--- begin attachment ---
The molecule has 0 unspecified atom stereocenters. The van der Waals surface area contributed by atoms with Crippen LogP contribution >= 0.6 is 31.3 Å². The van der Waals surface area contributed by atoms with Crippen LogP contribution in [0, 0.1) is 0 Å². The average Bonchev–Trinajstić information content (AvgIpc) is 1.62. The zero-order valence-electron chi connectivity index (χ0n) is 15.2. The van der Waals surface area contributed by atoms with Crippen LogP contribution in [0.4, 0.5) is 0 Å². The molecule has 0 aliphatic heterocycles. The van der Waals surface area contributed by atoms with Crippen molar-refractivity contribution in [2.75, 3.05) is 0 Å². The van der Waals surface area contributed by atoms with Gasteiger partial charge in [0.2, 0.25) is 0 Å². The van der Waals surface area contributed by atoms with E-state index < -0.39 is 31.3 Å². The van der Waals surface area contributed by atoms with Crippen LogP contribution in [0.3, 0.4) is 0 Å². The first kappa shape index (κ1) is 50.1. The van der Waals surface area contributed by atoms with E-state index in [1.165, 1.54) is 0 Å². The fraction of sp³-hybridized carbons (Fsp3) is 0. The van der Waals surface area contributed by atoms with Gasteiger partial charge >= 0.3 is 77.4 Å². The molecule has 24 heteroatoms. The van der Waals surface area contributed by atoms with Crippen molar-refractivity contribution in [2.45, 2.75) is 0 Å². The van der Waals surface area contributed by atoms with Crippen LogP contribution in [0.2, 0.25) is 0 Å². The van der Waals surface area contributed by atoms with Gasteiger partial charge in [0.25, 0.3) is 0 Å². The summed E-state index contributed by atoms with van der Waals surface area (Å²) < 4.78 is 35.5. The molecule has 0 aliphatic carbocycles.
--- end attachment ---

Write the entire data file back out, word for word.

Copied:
The molecule has 0 unspecified atom stereocenters. The van der Waals surface area contributed by atoms with Crippen LogP contribution >= 0.6 is 31.3 Å². The van der Waals surface area contributed by atoms with Crippen LogP contribution in [0, 0.1) is 0 Å². The average Bonchev–Trinajstić information content (AvgIpc) is 1.62. The zero-order valence-electron chi connectivity index (χ0n) is 15.2. The van der Waals surface area contributed by atoms with Crippen LogP contribution in [0.4, 0.5) is 0 Å². The molecule has 0 aliphatic heterocycles. The van der Waals surface area contributed by atoms with Crippen molar-refractivity contribution in [2.75, 3.05) is 0 Å². The van der Waals surface area contributed by atoms with Gasteiger partial charge in [0.2, 0.25) is 0 Å². The van der Waals surface area contributed by atoms with E-state index < -0.39 is 31.3 Å². The van der Waals surface area contributed by atoms with Crippen LogP contribution in [0.3, 0.4) is 0 Å². The first kappa shape index (κ1) is 50.1. The van der Waals surface area contributed by atoms with E-state index in [1.165, 1.54) is 0 Å². The fraction of sp³-hybridized carbons (Fsp3) is 0. The van der Waals surface area contributed by atoms with Gasteiger partial charge >= 0.3 is 77.4 Å². The molecule has 24 heteroatoms. The van der Waals surface area contributed by atoms with Crippen molar-refractivity contribution in [2.45, 2.75) is 0 Å². The van der Waals surface area contributed by atoms with Crippen LogP contribution in [0.2, 0.25) is 0 Å². The van der Waals surface area contributed by atoms with Gasteiger partial charge in [0.25, 0.3) is 0 Å². The summed E-state index contributed by atoms with van der Waals surface area (Å²) < 4.78 is 35.5. The molecule has 0 aliphatic carbocycles.